Who doesn’t love talking about digestion? Vomit, gas, diarrhea? Yes, please! I tend to think of digestion as a kind of Mary Poppins after years of LSD abuse. Unpredictable, prone to outbursts, colorful, nearly entirely mysterious, yet totally necessary and still unyielding in its magical workings.
For my friends, this is old news. To most, perhaps new news. From my early days in fostering, I was known for taking the difficult-to-adopt cases. When I really entered the rescue/shelter environment, I began taking on difficult health cases. As well as being known as the ‘shark whisperer’. Apparently I have a way with angry little dogs. Yes! Give me your sick and your angry! (bashing head against table) This is probably due to me really being an angry little canine wrapped in human skin. (Shhh. We’re keeping secrets.)
One of my fosters, who of course stole my heart and became one of my four-legged kids, had such a medical case. She has IBD-Irritable Bowel Disease. Surprisingly, there is little known about what causes IBD. At least what I’ve found in my research, talks, and journeys. There is much more known about how to treat the symptoms. How very American of us.
Amee’s case presented very oddly. She came to us severely malnourished and nearly starved to death. Just skin and bones. After a whole lot of experimenting, I discovered there was almost no off-the-shelf dog food that worked for her. Nearly all the dry food seemed to suck what little moisture her body was holding in–out. The wet food made her gas worse. Which brings us to our original problem. And why she was so thin. For Amee it was not painful to eat, but painful and costly to process food. What a bummer.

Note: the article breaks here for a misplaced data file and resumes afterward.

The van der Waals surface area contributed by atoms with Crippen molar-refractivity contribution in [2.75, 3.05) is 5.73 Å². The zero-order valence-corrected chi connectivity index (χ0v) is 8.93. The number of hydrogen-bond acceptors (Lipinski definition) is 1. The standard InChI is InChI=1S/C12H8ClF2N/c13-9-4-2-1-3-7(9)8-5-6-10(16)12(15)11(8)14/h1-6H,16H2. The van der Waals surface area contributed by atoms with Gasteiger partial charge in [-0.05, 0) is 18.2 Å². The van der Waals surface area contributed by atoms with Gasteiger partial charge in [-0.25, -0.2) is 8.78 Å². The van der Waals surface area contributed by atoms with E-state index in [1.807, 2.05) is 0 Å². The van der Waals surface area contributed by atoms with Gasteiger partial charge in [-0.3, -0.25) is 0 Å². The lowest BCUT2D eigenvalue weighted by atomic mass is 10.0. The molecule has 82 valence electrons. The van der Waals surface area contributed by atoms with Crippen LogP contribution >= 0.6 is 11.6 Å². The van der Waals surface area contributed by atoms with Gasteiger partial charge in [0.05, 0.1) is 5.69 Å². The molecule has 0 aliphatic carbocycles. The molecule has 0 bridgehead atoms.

Now, Amee’s diet is mainly cooked by yours truly. Chicken, potatoes, pumpkin, fish, tuna. With some occasional bready snacks, as she is a total carb lover. I realize that not everyone has time to cook for themselves, much less another, but we do occasionally have luck with the freeze-dried foods. Really, anything that doesn’t have tons of extra ‘stuff’ in it.
But our IBD ‘gift’ is FOREVER. So we treat it very carefully and specifically.
Cerenia is a godsend. When I see the attacks coming, we hit it with this first. I think of vomiting as a type of seizure–you have one and the other symptoms are harder to stop. (Not all vomit, mind you. The consequences for her are very specific. And I believe of IBD cases.)
Mylicon drops for babies (simethicone) for gas. When her gas is coming, it announces itself. From like, across the room. Bubble, bubble, gurgle. Make no mistake, bad gas is incredibly PAINFUL. You don’t have to buy from Amazon. Pop down to your local pharmacy. And you don’t have to use Mylicon. There are a few makers of the baby formula. I use this one because it comes in liquid form and I can get the right dosage from the dropper for my 10pound pup.
Probiotics to aid in digestion.
Firm Up! Pumpkin supplement to aid good poopies and moving the shit through the pipes. This stuff is seriously awesome. A really good example of a simple solution (pumpkin/apple) working its magic.
An occasional metronidazole (Flagyl) when our vet says. We’re at a pretty low dosage of 12mg a week. It gives those pesky over-excited GI bacteria a good talking-to. (<–science)
And occasional Pepcid AC for immediate acid reflux. We don’t do this one daily. Even though our doctor suggested it. In Amee’s case, addressing the gas and emetic (vomit) behavior is more important.
*A lot of the same links (and a few more details) can be found on the products page for meds and supplements. Happy pooping!